• Cuetec
  • OB1 and OB2
  • Predator
  • Meucci

With your bridge “V” at the pivot point the deflection of the shaft will cancel out the cue ball squirt when playing shots with side spin inside and outside English.
Note: Not exactly but with practice and the right ball speed the amount of cue ball lateral movement can be almost eliminated.

This is especially true when using “back hand English.”

So, does your bridge length matter when playing pool? Most definitely!

 

 

Three Quarter Ball Position Practice Drill.

This Video is a Practice Drill

This is a pool practice drill that my snooker coach demonstrated to me during an hour session in Nottingham.

The idea is to play all of the shots from the same cue ball and object ball  location and achieve different track lines by changing your stroke.

Changing the Stroke Changes the Track Line

The position of the hit on the cue ball combined with changes in your stroke will result in the white ball travelling down a different line. By learning how and when to adjust your grip and stroke you will develop a “feel” for the shot and the ability to direct the cue ball in many different directions.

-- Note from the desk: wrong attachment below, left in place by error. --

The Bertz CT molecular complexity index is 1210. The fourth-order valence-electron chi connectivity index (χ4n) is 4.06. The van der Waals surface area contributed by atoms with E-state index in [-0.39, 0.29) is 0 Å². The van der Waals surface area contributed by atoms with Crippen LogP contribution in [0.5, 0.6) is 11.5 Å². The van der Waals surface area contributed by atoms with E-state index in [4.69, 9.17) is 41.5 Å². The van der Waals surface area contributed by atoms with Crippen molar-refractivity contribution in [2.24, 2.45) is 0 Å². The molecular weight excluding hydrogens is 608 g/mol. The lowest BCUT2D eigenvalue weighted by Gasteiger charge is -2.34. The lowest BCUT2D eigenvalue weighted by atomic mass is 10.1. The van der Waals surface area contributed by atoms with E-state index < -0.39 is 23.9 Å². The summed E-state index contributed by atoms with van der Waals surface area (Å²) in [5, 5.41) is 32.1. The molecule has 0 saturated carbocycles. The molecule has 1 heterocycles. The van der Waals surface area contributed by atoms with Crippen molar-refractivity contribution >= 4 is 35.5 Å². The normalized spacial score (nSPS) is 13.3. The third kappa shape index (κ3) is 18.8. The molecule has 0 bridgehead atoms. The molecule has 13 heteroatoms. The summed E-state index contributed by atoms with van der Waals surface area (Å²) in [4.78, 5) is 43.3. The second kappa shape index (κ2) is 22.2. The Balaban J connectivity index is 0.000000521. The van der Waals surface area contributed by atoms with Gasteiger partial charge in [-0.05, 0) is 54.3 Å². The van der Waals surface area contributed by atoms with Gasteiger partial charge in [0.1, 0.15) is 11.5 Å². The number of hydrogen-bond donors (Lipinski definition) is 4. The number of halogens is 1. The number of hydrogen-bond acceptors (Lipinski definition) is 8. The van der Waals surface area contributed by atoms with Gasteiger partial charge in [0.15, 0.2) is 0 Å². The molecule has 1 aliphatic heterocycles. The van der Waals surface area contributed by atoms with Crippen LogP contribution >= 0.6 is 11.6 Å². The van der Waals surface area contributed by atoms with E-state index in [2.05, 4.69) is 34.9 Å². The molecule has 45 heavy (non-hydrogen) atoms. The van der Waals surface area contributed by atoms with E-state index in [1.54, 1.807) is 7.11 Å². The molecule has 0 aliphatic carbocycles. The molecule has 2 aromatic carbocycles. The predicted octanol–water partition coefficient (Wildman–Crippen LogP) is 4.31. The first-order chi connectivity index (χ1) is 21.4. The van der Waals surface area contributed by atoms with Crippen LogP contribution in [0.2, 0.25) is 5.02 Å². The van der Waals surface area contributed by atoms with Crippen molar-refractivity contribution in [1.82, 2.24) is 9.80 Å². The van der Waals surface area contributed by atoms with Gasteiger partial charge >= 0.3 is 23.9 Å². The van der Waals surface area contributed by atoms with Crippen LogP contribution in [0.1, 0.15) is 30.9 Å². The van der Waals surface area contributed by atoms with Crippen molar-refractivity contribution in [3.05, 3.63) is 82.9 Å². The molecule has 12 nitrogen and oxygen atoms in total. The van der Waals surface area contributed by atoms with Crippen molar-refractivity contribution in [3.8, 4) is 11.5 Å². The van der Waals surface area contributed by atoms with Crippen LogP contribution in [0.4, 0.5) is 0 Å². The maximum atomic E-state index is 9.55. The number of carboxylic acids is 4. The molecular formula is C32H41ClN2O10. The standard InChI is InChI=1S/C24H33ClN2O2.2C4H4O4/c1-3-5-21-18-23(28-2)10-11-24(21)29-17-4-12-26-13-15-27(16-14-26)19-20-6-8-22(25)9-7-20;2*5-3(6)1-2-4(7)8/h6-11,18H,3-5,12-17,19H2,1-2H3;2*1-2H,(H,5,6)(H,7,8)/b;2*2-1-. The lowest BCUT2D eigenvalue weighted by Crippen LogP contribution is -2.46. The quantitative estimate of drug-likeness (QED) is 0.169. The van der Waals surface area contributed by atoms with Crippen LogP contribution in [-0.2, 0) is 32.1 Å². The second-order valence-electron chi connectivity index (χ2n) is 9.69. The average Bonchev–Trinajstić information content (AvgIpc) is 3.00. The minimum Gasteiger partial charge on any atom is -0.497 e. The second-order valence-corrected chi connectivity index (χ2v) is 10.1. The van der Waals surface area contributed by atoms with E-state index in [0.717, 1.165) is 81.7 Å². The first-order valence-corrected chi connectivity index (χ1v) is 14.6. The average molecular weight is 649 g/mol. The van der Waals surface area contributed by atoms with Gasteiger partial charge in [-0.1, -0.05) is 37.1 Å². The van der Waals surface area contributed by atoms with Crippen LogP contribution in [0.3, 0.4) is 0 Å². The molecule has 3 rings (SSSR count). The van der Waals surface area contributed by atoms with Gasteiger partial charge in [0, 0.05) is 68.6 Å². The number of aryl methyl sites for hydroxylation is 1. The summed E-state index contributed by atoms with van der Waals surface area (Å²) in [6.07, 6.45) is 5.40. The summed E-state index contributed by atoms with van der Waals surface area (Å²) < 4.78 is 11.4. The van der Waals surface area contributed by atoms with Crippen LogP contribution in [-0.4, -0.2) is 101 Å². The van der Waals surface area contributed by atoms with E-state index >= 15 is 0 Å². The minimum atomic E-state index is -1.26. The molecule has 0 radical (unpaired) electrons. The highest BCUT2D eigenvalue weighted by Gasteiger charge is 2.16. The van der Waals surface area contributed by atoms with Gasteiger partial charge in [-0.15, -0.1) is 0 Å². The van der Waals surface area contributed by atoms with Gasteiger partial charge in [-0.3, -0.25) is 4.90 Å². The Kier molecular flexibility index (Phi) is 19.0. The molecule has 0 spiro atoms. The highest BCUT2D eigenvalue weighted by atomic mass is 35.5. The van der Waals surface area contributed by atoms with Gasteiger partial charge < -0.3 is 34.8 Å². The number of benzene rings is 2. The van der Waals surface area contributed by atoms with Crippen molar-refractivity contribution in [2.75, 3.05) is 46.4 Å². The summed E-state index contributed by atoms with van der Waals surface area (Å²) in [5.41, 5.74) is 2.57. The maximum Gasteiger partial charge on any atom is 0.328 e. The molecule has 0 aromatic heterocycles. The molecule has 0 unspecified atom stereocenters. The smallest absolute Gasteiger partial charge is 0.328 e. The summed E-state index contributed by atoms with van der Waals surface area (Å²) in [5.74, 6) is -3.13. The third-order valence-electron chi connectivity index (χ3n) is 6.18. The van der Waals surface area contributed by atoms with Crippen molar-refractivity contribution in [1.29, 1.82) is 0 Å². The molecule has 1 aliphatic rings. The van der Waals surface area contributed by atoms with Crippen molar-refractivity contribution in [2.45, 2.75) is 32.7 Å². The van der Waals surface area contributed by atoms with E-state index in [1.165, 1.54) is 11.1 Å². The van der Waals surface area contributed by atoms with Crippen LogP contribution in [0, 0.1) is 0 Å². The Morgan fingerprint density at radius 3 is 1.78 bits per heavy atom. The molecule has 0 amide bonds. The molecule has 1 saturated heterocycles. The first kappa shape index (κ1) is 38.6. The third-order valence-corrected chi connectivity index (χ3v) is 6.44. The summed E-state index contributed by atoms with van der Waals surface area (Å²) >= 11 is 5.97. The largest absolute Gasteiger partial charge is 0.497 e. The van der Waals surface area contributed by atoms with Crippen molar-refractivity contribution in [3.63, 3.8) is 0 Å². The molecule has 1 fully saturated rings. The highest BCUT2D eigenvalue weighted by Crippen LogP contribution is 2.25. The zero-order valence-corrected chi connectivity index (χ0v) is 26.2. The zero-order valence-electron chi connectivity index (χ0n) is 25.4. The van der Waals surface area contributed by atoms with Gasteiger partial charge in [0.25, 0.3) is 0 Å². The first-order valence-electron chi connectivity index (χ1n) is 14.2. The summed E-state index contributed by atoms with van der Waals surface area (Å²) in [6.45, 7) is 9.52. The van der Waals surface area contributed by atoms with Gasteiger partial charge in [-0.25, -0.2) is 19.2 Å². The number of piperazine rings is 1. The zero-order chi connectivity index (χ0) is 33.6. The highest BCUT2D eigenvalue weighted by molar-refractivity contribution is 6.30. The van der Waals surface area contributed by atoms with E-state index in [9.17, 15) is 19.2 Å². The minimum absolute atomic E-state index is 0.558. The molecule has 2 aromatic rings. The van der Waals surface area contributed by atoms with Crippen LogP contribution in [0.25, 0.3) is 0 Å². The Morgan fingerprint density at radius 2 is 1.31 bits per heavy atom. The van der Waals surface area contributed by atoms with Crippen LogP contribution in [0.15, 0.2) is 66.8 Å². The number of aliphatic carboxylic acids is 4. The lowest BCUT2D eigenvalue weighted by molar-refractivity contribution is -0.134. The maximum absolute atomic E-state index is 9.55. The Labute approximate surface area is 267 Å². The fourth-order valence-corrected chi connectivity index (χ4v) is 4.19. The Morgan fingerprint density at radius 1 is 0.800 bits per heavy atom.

The pace of the shot will also affect the track line, generally speaking the white will follow the tangent less on softer shots.

Control the white so that the white ball just touches the target ball softly if it doesn’t then make adjustments.

The Tangent line and Cue ball Speed.

This is important enough that it needs to be the subject of its own article but I will sum up the issue for this practice drill.